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| posted on 7/10/2012 at 12:07 AM|
Gregg Allman hits the right note for local book fans
By RICK de YAMPERT, Entertainment Writer
July 10, 2012 12:05 AM
Allman's memoir is filled with anecdotes from the days in the 1960s when he and his late brother, Duane, were growing up in Daytona Beach and learning their musical chops in various local rock bands.
"There's a part in his book where he talks about coming back here in 1978 -- buying a white Trans Am, seeing his mom, and then he mentions Ringo (the female manager) from the Wreck Bar," Morris said.
Morris showed that passage to his wife, Kim, and then, he said, "I pulled out a bar coaster that Gregg signed for me in '78. I met him at the Wreck Bar. I kept the coaster all these years. Kim said, 'Why, you did meet him!' "
Now Morris, who works in the sign shop at Daytona International Speedway, has further proof of an encounter with the Rock and Roll Hall of Fame member. Morris was one of 200 fans who got Allman to sign copies of "My Cross to Bear" during an autograph session Monday at Barnes & Noble in Daytona Beach. Those fans included former Daytona Beach Mayor Bud Asher, who in the 1960s owned the Wreck Bar and the Safari Hotel in Daytona Beach -- and who gets a mention in Allman's book.
"There was a place called the Safari Hotel, right on the corner of South Atlantic and the beach, run by a guy named Bud Asher, who later became the mayor of Daytona Beach," Allman wrote in his book, noting that he and Duane's fledgling band performed there.
And then, Allman wrote, referring to Asher: "I think he still owes us some back pay!"
That comment drew a spirited but friendly rebuke from Asher at the signing.
"That's not true -- anybody who ever played for me got paid," Asher told a smiling Allman. "I don't owe a nickel to anybody, anyplace." Asher went on to heap high praise on Allman and The Allman Brothers Band.
Holly Hill resident Carrie Dibble, 51, who was first in line to have a book signed, said she felt "star-struck" while meeting Allman.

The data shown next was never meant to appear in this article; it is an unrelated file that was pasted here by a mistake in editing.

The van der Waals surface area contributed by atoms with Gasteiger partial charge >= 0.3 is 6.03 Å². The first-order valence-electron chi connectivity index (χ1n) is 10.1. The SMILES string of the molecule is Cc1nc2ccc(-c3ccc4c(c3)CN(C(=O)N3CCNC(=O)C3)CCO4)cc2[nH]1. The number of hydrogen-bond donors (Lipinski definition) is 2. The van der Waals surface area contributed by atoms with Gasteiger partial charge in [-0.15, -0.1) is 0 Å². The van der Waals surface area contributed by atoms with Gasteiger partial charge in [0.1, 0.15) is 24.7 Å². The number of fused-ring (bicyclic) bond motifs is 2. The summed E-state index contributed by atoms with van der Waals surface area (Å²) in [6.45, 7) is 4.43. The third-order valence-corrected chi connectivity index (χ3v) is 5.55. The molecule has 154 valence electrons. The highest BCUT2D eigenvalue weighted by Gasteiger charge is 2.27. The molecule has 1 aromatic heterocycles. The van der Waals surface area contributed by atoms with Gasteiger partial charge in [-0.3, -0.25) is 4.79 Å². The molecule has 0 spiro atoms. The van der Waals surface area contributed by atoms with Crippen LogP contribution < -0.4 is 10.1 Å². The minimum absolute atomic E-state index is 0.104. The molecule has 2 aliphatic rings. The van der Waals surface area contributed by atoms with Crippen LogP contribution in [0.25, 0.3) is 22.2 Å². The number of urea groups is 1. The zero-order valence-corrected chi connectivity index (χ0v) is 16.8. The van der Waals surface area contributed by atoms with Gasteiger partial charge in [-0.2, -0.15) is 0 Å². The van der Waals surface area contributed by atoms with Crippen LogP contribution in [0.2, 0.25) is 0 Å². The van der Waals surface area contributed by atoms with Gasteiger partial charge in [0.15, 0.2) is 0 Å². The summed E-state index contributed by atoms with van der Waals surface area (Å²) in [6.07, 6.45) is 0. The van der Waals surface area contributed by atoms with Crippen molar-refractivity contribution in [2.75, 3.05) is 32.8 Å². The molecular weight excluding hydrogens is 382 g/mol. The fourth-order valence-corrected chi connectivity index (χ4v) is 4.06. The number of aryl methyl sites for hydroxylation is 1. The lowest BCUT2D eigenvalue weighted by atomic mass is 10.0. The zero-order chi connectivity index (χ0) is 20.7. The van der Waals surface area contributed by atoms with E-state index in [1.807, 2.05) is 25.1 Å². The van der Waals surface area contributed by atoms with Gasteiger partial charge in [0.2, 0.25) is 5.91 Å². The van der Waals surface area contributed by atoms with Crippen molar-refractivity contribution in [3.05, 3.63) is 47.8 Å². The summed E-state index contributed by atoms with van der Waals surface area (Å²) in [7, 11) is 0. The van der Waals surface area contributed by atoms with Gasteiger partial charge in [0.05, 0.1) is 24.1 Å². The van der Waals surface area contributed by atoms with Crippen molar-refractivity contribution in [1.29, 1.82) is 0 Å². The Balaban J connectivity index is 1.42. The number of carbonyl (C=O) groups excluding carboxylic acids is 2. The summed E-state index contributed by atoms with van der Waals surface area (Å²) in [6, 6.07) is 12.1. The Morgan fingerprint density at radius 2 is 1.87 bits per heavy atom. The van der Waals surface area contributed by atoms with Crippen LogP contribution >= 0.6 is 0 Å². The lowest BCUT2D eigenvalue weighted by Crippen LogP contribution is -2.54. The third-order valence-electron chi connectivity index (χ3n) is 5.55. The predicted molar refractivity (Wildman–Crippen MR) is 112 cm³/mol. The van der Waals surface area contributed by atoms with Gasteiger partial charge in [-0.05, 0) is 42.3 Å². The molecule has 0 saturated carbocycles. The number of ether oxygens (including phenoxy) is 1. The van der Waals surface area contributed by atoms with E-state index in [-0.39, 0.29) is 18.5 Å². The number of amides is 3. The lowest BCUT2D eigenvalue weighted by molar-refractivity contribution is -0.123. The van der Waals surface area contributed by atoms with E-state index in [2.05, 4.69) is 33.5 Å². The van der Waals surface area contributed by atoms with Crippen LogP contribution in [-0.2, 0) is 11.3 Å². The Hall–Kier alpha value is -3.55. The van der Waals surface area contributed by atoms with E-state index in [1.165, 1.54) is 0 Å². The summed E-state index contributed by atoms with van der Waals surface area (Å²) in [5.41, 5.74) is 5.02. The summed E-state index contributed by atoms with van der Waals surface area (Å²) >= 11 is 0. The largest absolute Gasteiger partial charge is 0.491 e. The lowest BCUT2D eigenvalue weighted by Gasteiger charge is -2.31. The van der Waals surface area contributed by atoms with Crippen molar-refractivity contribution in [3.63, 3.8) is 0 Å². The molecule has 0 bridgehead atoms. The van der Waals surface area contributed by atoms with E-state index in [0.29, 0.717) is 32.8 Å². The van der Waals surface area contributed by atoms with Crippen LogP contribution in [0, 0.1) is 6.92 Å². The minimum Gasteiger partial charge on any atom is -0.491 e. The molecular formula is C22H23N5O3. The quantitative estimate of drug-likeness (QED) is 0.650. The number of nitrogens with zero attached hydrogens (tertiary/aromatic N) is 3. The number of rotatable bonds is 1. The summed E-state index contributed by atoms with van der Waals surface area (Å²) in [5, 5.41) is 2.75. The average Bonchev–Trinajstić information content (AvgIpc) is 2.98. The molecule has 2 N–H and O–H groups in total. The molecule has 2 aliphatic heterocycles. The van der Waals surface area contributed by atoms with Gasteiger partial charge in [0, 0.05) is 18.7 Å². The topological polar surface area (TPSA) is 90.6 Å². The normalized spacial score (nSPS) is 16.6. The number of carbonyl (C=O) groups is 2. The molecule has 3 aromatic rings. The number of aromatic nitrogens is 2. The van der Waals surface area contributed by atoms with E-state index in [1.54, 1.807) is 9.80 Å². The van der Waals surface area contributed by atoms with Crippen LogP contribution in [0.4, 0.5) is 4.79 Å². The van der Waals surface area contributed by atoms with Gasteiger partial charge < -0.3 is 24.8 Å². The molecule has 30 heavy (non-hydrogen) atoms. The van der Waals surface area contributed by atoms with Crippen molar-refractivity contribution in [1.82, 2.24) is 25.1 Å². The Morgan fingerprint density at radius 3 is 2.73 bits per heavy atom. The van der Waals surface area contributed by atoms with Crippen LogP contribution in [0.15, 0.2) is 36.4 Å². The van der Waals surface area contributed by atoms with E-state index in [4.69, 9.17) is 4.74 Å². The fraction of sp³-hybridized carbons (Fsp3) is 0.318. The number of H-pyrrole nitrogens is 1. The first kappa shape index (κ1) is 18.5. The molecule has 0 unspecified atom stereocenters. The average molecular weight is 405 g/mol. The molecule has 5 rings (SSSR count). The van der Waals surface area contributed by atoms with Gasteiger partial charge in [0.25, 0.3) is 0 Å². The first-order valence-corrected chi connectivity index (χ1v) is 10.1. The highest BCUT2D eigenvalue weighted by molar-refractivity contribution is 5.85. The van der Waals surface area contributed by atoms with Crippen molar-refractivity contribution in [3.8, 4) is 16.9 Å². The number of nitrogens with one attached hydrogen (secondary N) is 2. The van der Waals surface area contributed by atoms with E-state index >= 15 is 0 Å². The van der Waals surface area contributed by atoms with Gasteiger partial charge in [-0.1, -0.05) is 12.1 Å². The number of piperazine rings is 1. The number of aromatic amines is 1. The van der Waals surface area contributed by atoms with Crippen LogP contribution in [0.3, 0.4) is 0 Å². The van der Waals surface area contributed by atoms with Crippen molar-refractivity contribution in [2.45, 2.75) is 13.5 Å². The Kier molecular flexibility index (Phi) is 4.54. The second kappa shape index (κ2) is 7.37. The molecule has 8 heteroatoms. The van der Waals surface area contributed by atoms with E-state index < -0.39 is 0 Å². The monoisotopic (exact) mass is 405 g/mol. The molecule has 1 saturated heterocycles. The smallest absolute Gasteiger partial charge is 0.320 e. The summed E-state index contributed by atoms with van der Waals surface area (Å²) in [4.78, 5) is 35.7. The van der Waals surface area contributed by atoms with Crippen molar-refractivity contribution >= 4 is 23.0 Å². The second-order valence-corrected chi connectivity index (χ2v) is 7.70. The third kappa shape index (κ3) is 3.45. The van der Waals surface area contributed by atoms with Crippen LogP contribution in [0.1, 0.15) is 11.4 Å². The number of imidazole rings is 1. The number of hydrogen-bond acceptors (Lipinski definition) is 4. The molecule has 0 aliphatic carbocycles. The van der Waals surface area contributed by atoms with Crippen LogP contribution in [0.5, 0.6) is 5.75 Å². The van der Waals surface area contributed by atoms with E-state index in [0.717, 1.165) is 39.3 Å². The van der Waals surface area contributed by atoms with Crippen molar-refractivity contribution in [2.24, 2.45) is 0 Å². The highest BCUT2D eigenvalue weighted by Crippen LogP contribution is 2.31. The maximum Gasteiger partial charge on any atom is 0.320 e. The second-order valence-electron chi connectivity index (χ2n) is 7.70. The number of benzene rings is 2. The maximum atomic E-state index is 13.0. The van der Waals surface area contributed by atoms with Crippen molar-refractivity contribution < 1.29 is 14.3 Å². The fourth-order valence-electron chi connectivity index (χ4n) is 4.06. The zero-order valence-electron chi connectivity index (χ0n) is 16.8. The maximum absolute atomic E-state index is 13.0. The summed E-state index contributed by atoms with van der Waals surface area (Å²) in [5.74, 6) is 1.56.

Growing up in Cleveland, she said, "My older brothers were my musical influences, and they listened to the Allman Brothers, Lynyrd Skynyd, Marshall Tucker, all the Southern rock. I was 14 or 15, and it was the first music I was introduced to.
"There are just so many American greats, and this is one of the greats."
As Ormond Beach resident Dennis Culler, 62, waited in line, he recalled his band the Stone Balloon opening for the Allman Brothers during a concert at Peabody Auditorium "back in 1969 or '70."
"That's where they got the Les Paul (a type of electric guitar) for Duane Allman," said Culler, who these days is the singer for the local rock band Tarragona Way. "Our guitar player, Rick Stein, had a Les Paul and Duane fell in love with it."
Duane traded his Les Paul guitar and a Marshall amp for Stein's sweeter Les Paul, Culler said.
Morris was only 17 when he scored Allman's autograph for the first time.
"I was sneaking in -- thank God nobody carded me," Morris said. "We used to hang out at the Wreck Bar all the time and see some great bands: the Nighthawks, Molly Hatchet, Gregg Allman, all these house bands. That's how we grew up."
Morris said he was grateful Allman included such local history in his book.
"He didn't need to include that stuff," Morris said. "But there's such a musical tradition here. There was so much good music in this town. It was great."
"I'm hung up on dreams I'll never see."
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| posted on 7/13/2012 at 11:49 PM|
|I cant believe I missed this opportunity. My father Bob Polera has always shared great stories of Gregg when they were kids. I would love to know one day if his stories were true. He claimed to help teach guitar and mess around with writing songs. I was in Las Vegas when Gregg played at the Alladin Theater, I was unable to attend, but my father said he was brought out on stage before the show and was a true moment of his life before it ended. It is a story I will always remember. I thought this was a good place in the forum to share, since it is about Daytona! Thanks for reading!|
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